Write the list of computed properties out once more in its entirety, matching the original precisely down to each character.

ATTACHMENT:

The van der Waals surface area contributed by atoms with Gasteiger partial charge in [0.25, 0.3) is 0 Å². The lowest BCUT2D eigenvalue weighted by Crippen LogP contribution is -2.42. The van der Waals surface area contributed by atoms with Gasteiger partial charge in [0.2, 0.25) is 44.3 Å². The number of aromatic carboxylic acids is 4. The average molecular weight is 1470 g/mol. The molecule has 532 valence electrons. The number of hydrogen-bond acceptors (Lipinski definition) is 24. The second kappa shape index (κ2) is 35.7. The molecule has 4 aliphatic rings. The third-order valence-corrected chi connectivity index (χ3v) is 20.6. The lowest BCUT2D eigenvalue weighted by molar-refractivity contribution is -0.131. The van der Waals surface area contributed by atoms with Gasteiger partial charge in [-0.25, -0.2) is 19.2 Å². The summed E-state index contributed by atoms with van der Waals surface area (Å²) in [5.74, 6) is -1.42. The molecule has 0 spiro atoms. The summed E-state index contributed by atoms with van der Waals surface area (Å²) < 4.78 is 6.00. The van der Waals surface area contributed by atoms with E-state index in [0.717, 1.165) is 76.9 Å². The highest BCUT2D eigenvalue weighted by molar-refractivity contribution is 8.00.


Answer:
The van der Waals surface area contributed by atoms with Gasteiger partial charge in [0.25, 0.3) is 0 Å². The lowest BCUT2D eigenvalue weighted by Crippen LogP contribution is -2.42. The van der Waals surface area contributed by atoms with Gasteiger partial charge in [0.2, 0.25) is 44.3 Å². The number of aromatic carboxylic acids is 4. The average molecular weight is 1470 g/mol. The molecule has 532 valence electrons. The number of hydrogen-bond acceptors (Lipinski definition) is 24. The second kappa shape index (κ2) is 35.7. The molecule has 4 aliphatic rings. The third-order valence-corrected chi connectivity index (χ3v) is 20.6. The lowest BCUT2D eigenvalue weighted by molar-refractivity contribution is -0.131. The van der Waals surface area contributed by atoms with Gasteiger partial charge in [-0.25, -0.2) is 19.2 Å². The summed E-state index contributed by atoms with van der Waals surface area (Å²) in [5.74, 6) is -1.42. The molecule has 0 spiro atoms. The summed E-state index contributed by atoms with van der Waals surface area (Å²) < 4.78 is 6.00. The van der Waals surface area contributed by atoms with E-state index in [0.717, 1.165) is 76.9 Å². The highest BCUT2D eigenvalue weighted by molar-refractivity contribution is 8.00.